Powdercoated Stainless - Residue won't clean off. What setting to adjust?

We picked up some powedercoated stainless steel flasks from JDS, and after some trial and error on a sacrificial flask, we settled in on 1000/100 450 LPI (which happens to also be the same settings for a silver iPhone)

We got great results on small tests, with a little residue that easily came off with some 91 alcohol and a microfiber. When we did the full size artwork on a fresh flask, the sides were super clean steel, but the center (crown) had residue that wouldn’t come off with the alcohol.

That section of the flask is slightly closer to the laser, due to the shape of the flask.

My question: Do I need more or less laser? I’m not wanting to keep throwing sacrificial flasks at it to test, and I only have one left now. If I slow down the speed, it will leave the laser on it longer. Will that leave less residue so I can clean it? Or do I need less laser so it doesn’t “bake it” into the stainless.

Thanks for any assistance.

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So the things that might be getting you here are distance to the laser and thickness of the coating.

It’s hard to know what to advise because we don’t know what height you’re targeting: are you setting the height manually, using set focus? If set focus, where are you aiming the focus? Are you doing this without the tray? If so, how high are you raising the flask? How thick are the flasks?

Take us through your focus height process in detail and we might have more ideas. As it stands there are a few too many variables to know what to suggest.

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Sorry, assumed everyone used “Set Focus” …

No tray. Using a wooden cutting board to get the flask up into the focus range. Then using Set Focus at the center/middle of the flask, so focused at the crown.

Kiddo used acetone to clean it and it cleans OK, but I know acetone and powdercoat don’t mix.

I’m getting a successful burn. So I don’t need help with that part. I just want to know if I need more or less laser to get the residue to not be there when we blast powercoat off stainless.

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In my limited experience, powdercoat does not do well compared to anodized steel or aluminum. Powedercoat sets with heat, so the stuff that does not vaporize, such as along the edges, is as hard as the plain powdercoated surfaces and very difficult to remove.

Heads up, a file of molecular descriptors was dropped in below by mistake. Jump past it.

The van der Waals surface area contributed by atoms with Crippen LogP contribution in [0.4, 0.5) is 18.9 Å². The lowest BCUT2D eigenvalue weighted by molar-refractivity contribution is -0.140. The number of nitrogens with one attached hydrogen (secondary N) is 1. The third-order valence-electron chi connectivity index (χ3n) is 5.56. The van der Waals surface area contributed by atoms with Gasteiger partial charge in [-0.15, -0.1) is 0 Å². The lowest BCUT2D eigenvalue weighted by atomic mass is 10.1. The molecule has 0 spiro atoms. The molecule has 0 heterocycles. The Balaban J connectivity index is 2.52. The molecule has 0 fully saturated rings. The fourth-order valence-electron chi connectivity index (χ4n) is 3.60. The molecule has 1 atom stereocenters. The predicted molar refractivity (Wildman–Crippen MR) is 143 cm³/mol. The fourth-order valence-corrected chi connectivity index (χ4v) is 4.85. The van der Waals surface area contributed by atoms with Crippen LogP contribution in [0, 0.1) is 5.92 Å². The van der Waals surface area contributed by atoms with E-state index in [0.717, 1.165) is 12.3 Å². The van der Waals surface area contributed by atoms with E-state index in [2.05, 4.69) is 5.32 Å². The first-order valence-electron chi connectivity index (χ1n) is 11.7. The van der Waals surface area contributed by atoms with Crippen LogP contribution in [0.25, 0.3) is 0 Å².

Anodizing is a different process, it’s effectively an atomic-level dye, so it vaporizes away with no residue. I have anodized steel “business card”-sized pieces I use to create tags and such, and it produces very nice results.

Again, that’s just my experience. I tried powder-coated parts a couple of times and was not happy with the results. The better approach was to use a laserable coating like cermark to positively burn/set a design into a metallic surface. That gives a positive, not negative, impression.

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Thanks. We may try some anodized in the future. But for now, with this project we want to do, we are working with powdercoated stainless.

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If it’s truly focusing at the crown, then any deviation of height will reduce the effective power because the laser won’t be as focused.

If the coating is thicker at the center then you’re probably underpowered. This is my best guess.

It’s metal. I’d be more likely to overpower it. The metal can take the heat.

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Report back if you come up with a way to do it cleanly.

I ended up tossing what I had and buying anodized versions instead. They were gifts and I was not willing to live with what it produced.

… I actually had three, and one was for testing, that was the one I tossed. The other two I just gave away in their original state.

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See, that was our thought as well. If it’s focused at the crown, the laser is lower powered at the edges where it falls off slightly. But the edges where it falls off, are the only spots that are perfectly clean. The crown, where the laser would be the “hottest” and most accurate … is the part that leaves gunk on the stainless.

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Sadly, Elflyguy, the boxed gift sets are only available in powdercoat.

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Yeah. I’d take a used one that didn’t turn out and try hitting it with a bunch more power. See if that solves the problem. I still bet it’s about inconsistent coating thickness.

Using a ruined flask will keep you from wasting another.

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Before moving the flask you could also adjust the settings to try mimic what you think the edges are getting and rerun the piece a second time.

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Hey y’all … I realized I never came back to update this post. Long story short, our settings are good 1000/100/450 and it’s just a sticky residue that gets left behind. No amount of power/speed adjustment would eliminate the residue.

But … LA Awesome cleaner, full strength, wipes it right off. Problem solved. Super clean etches in the powdercoat, shiny stainless beneath.

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Thanks for sharing your tips and settings with us! The flask looks amazing! Do you mind sharing where you can buy the cleaner?

Actually I just ran a search for the cleaner, and it looks like you can purchase it pretty much everywhere from a Home Depot to places like Family Dollar! I had never heard of it before now.

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